That puzzles me as well. I was told it’s actually illegal. If so, why hasn’t anyone said anything all these years? Or any time during twenty-odd years when online bookshops became commonplace?


    When I emailed Books on Board recently about this issue they said they were going to be opening up a UK store which they thought would alleviate this problem – how is a complete mystery to me, but we'll see I guess.

    I’m guessing they were referring to the Commonwealth, e.g. Canada, Australia, Barbados, India, Singapore and other members can buy ebooks from the UK shop. It’s a wild guess, though.

  23. Suzanne Allain
    Jun 01, 2009 @ 08:31:36

    As a publisher and an author, I was given the choice of geographic regions where I wanted my latest book to be available. Maybe I was being “americentrically arrogant”, (@Ros) but I did not choose to release my book in areas where English was not the predominant language and where I was afraid my book would be purchased only to be pirated. It is available in Europe, the UK, and the US. I would have liked for it to be available in Australia as well, but if I remember correctly, Australia was lumped in with Asia. (This may not be true; but I can’t think of any other reason why I would not have allowed sales of it to Australia/New Zealand.)

    I’m sorry if this seems like prejudice on my part; I am not an expert on piracy and for all I know it could be originating in the U.S. However, it seemed to me opening it up to markets where I might only receive a handful of sales but could expose my book to further opportunities for theft was a bad business decision.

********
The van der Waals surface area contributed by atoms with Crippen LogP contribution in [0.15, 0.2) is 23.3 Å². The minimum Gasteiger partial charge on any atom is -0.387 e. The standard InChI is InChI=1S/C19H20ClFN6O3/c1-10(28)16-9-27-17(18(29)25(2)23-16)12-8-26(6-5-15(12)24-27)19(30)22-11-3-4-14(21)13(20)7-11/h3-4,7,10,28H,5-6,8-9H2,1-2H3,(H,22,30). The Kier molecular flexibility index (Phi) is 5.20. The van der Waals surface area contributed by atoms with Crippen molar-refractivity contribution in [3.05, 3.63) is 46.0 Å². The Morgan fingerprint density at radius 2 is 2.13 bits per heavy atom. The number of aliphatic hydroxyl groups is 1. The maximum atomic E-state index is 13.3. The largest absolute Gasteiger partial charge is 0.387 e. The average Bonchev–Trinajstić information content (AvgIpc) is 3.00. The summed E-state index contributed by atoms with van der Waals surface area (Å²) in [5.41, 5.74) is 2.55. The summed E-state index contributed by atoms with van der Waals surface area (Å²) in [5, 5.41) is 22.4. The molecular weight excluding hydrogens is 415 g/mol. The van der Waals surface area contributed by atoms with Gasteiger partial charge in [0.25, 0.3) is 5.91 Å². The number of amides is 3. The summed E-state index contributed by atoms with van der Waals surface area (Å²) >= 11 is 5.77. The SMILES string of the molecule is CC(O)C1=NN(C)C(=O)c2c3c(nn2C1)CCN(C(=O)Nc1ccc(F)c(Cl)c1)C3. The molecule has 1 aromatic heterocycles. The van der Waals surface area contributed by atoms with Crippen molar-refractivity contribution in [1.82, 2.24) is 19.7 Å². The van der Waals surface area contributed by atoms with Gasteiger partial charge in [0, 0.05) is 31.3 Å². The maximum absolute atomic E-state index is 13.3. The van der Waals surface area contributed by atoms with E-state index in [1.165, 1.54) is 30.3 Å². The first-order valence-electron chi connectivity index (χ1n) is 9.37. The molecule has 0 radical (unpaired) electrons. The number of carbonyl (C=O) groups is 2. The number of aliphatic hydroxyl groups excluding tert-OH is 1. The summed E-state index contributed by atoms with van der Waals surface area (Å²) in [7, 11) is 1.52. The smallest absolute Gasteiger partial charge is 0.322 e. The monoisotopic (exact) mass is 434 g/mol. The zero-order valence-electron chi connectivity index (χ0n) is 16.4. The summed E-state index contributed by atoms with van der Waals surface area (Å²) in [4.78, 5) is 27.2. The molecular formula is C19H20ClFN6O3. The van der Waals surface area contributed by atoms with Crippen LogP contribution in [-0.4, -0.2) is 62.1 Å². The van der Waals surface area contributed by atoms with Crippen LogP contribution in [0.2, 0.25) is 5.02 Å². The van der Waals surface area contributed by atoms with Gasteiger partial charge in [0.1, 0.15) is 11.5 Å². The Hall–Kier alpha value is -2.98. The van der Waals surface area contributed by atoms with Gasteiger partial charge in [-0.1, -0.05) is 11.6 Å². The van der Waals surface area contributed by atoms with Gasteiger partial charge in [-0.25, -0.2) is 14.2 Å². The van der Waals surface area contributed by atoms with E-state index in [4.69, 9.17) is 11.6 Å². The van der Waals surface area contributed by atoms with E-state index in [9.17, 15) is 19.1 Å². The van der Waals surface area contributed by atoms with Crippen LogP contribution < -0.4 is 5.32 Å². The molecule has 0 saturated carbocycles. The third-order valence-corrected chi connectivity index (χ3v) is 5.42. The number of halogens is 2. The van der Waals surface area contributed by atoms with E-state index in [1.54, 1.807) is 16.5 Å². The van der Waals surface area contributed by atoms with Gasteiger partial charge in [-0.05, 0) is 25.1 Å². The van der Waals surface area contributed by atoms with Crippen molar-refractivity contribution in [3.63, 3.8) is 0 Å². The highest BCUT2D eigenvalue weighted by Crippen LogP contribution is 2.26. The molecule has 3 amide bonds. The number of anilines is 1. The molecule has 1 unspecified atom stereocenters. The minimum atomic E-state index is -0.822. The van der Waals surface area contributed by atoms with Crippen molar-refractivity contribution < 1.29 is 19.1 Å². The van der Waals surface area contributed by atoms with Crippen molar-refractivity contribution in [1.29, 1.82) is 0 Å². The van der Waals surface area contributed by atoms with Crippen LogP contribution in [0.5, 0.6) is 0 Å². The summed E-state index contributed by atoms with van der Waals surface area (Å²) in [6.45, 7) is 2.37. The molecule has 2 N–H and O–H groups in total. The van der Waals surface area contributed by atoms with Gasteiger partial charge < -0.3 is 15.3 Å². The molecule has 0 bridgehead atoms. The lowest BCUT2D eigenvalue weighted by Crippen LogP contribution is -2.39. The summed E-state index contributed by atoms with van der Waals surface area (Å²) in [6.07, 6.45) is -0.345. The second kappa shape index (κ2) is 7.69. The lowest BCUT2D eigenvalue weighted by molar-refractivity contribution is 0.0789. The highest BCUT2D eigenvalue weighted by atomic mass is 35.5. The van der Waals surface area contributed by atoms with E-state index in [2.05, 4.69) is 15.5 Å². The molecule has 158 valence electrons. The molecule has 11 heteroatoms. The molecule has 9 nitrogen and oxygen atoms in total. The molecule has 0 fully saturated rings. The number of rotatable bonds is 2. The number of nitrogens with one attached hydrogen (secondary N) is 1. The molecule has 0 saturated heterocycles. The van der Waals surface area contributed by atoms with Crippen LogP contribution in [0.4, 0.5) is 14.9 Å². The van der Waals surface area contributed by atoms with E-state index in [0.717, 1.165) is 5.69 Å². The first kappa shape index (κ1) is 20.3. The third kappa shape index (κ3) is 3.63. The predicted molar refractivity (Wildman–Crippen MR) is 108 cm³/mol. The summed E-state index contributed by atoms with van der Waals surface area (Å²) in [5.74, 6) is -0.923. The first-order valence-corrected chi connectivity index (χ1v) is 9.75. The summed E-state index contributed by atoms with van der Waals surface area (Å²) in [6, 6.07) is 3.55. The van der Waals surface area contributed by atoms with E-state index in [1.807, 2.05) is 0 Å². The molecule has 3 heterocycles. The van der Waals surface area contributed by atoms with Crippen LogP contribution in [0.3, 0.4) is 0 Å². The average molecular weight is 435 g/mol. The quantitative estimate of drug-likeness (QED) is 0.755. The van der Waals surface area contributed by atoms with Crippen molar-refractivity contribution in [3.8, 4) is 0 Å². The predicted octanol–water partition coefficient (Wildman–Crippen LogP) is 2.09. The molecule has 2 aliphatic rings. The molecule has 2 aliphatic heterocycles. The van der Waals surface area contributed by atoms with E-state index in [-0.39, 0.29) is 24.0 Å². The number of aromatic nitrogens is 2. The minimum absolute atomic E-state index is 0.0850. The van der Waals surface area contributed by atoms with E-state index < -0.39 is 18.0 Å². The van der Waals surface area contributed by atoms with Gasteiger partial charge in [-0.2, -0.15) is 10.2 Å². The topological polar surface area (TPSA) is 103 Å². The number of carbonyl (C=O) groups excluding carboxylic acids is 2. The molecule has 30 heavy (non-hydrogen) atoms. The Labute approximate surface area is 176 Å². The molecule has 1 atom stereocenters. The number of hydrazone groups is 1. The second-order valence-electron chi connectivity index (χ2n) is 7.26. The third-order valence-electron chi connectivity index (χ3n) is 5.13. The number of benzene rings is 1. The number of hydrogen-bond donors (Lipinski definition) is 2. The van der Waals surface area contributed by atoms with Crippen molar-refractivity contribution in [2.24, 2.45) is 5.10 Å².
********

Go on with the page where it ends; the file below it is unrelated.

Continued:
24. Maili
    Jun 01, 2009 @ 08:37:57

    @Suzanne Allain

    I did not choose to release my book in areas where English was not the predominant language and where I was afraid my book would be purchased only to be pirated. It is available in Europe, the UK, and the US.

    I’m a bit confused because Europe isn’t English-speaking (as far as I know, the Republic of Ireland is the only English-speaking member of Europe), so why exclude Asia and others if you included Europe? And what about Canada? :/

  25. Jane
    Jun 01, 2009 @ 08:45:26

    @Suzanne Allain I guess I don’t understand why you think that selling your books in areas where you think pirating is lower actually protects your product. Piraters are not bound by geographical limitations. Simply because your product is sold in the US doesn’t mean that it won’t be pirated in China. Instead by limiting the options of legitimate purchasers you are allowing the only source of your material to be in pirated form.

  26. Suzanne Allain
    Jun 01, 2009 @ 08:51:10

    @Maili: You’re totally right. I only included Europe because I have friends (and fans) there. It was not purely a business decision. I try to be a business woman but I’m not very good at it. :)

    I think my book is available in Canada. When I just checked the distribution details it only lists US, UK and EU, but I would not have excluded Canada if given the option.

  27. Suzanne Allain
    Jun 01, 2009 @ 09:17:34

    Piraters are not bound by geographical limitations.

    I know, Jane. I guess I just thought my book might escape their notice if it wasn’t widely distributed. Reading this post has given me a different perspective on the subject.

    It’s really scary, because you don’t know how to protect yourself as an author. There’s a heartwrenching post about piracy on Pamela Clare’s blog:

    She mentions that there are only electronic versions of her books available in Kindle format, so perhaps that proves your point. Perhaps more availability at legitimate ebooksellers=less piracy.

  28. Jane
    Jun 01, 2009 @ 09:21:21

    @Suzanne Allain I read that post. KristieJ pointed it out to me over a week ago and I have a post about piracy going up tomorrow. The problem is that restraining content doesn’t solve piracy because our world isn’t that limited and that’s both good and bad. Good, because it expands ones market and bad because it makes it easier for goods to be obtained through non legitimate means.

  29. GrowlyCub
    Jun 01, 2009 @ 10:27:12